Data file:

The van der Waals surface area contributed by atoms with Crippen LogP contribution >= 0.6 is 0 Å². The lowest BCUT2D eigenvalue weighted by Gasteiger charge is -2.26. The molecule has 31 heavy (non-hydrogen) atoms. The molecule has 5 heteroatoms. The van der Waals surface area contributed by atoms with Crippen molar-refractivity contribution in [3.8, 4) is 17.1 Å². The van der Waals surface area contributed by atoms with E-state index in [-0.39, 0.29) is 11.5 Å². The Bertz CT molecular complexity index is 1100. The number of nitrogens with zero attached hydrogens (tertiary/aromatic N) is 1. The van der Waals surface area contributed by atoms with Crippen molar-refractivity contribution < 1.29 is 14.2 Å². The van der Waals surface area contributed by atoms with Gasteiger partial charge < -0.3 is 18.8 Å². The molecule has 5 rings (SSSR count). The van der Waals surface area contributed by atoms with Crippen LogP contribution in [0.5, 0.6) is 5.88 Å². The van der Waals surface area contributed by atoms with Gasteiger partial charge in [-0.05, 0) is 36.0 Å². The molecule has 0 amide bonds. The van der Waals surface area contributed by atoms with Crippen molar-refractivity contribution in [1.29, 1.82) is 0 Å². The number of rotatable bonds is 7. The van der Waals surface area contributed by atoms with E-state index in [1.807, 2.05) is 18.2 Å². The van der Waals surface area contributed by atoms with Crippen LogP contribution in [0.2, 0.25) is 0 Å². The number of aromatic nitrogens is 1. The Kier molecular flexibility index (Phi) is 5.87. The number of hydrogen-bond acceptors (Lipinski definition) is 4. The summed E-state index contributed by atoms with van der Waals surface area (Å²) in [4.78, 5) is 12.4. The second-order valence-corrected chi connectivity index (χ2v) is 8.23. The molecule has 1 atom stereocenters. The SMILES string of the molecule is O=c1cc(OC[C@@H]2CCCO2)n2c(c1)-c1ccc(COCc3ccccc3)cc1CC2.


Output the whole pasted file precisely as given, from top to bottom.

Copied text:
The van der Waals surface area contributed by atoms with Crippen LogP contribution >= 0.6 is 0 Å². The lowest BCUT2D eigenvalue weighted by Gasteiger charge is -2.26. The molecule has 31 heavy (non-hydrogen) atoms. The molecule has 5 heteroatoms. The van der Waals surface area contributed by atoms with Crippen molar-refractivity contribution in [3.8, 4) is 17.1 Å². The van der Waals surface area contributed by atoms with E-state index in [-0.39, 0.29) is 11.5 Å². The Bertz CT molecular complexity index is 1100. The number of nitrogens with zero attached hydrogens (tertiary/aromatic N) is 1. The van der Waals surface area contributed by atoms with Crippen molar-refractivity contribution < 1.29 is 14.2 Å². The van der Waals surface area contributed by atoms with Gasteiger partial charge < -0.3 is 18.8 Å². The molecule has 5 rings (SSSR count). The van der Waals surface area contributed by atoms with Crippen LogP contribution in [0.5, 0.6) is 5.88 Å². The van der Waals surface area contributed by atoms with Gasteiger partial charge in [-0.05, 0) is 36.0 Å². The molecule has 0 amide bonds. The van der Waals surface area contributed by atoms with Crippen molar-refractivity contribution in [1.29, 1.82) is 0 Å². The number of rotatable bonds is 7. The van der Waals surface area contributed by atoms with E-state index in [1.807, 2.05) is 18.2 Å². The van der Waals surface area contributed by atoms with Crippen LogP contribution in [0.2, 0.25) is 0 Å². The number of aromatic nitrogens is 1. The Kier molecular flexibility index (Phi) is 5.87. The number of hydrogen-bond acceptors (Lipinski definition) is 4. The summed E-state index contributed by atoms with van der Waals surface area (Å²) in [4.78, 5) is 12.4. The second-order valence-corrected chi connectivity index (χ2v) is 8.23. The molecule has 1 atom stereocenters. The SMILES string of the molecule is O=c1cc(OC[C@@H]2CCCO2)n2c(c1)-c1ccc(COCc3ccccc3)cc1CC2.